Review: The Guest
I stumbled across The Guest when it was included on a list of films that had flown under the radar in 2014, but were worth a watch. The story follows David, a soldier who has returned from war and seeks residency with the Petersen’s, the family of another soldier, now deceased, with whom David claims to have fought alongside. Dan Stevens, who is best known for his role in Downton Abbey, portrays the character of David with an endearing yet sinister charisma, leaving the audience entranced yet suspicious as to what the hidden agenda of this character may be. Dan Stevens succeeds in provoking an unsettling relationship with the character throughout the film; he connects with the audience through piercing stares that show he is not necessarily all he seems, and causes an inner conflict between finding him alluring yet making your skin crawl. The audience are able to compare this reaction with Maika Monroe’s terrific performance as Anna, the daughter in the Petersen family and the only member of the family who susses out that David is not to be trusted.
As the film progresses, the action and thrills explode into a truly terrific third act. Not going easy on the gore throughout, it consists of downright ridiculous scenes involving action, violence and a rocketing body count. Many other films have failed to get away with taking such a turn, but the way in which the film laughs at itself, and does not take itself too seriously makes this a truly entertaining, thrilling romp in which the audience can revel in the increasingly ludicrous plot.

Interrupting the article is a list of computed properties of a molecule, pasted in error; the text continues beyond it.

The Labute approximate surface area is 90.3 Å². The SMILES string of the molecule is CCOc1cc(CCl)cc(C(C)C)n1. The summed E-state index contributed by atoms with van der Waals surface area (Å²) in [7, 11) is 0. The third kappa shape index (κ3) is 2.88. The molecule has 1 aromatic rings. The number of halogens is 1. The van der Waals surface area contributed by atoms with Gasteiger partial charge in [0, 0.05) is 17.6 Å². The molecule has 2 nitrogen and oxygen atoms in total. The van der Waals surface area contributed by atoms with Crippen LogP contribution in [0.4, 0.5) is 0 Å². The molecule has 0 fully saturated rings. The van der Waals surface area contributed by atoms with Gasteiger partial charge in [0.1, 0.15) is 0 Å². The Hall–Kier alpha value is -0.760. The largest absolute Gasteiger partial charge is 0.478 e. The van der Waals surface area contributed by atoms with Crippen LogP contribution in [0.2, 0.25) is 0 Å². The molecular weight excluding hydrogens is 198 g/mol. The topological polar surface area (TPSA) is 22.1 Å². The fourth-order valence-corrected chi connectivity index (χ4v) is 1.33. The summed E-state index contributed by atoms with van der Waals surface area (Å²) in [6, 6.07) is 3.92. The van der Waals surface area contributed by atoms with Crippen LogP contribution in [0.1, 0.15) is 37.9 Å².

The filmmakers Adam Wingard and Simon Barrett succeed in creating a genre film that contains throwbacks to 80s horror and thrillers. The John Carpenter influences are clear to see, in fact, many comparisons have been made between The Guest and Halloween. Another film to which The Guest can be compared to is Drive. More than simply the 80s influences, each film has a terrific soundtrack, that if it were to lose, the overall impact and viewing of the film would suffer hugely. The music found within both these films are quintessential to the plot and genre thus this is one of The Guest‘s biggest triumphs in what makes the film so enjoyable.
Overall, if you are looking for a thrilling, exciting and above all fun film to watch, The Guest is a perfect choice. It looks and sounds great, the actors deliver fantastic performances and also has the potential to leave you questioning what kind of person it makes you, if like me, you were also rather pleased with the ending.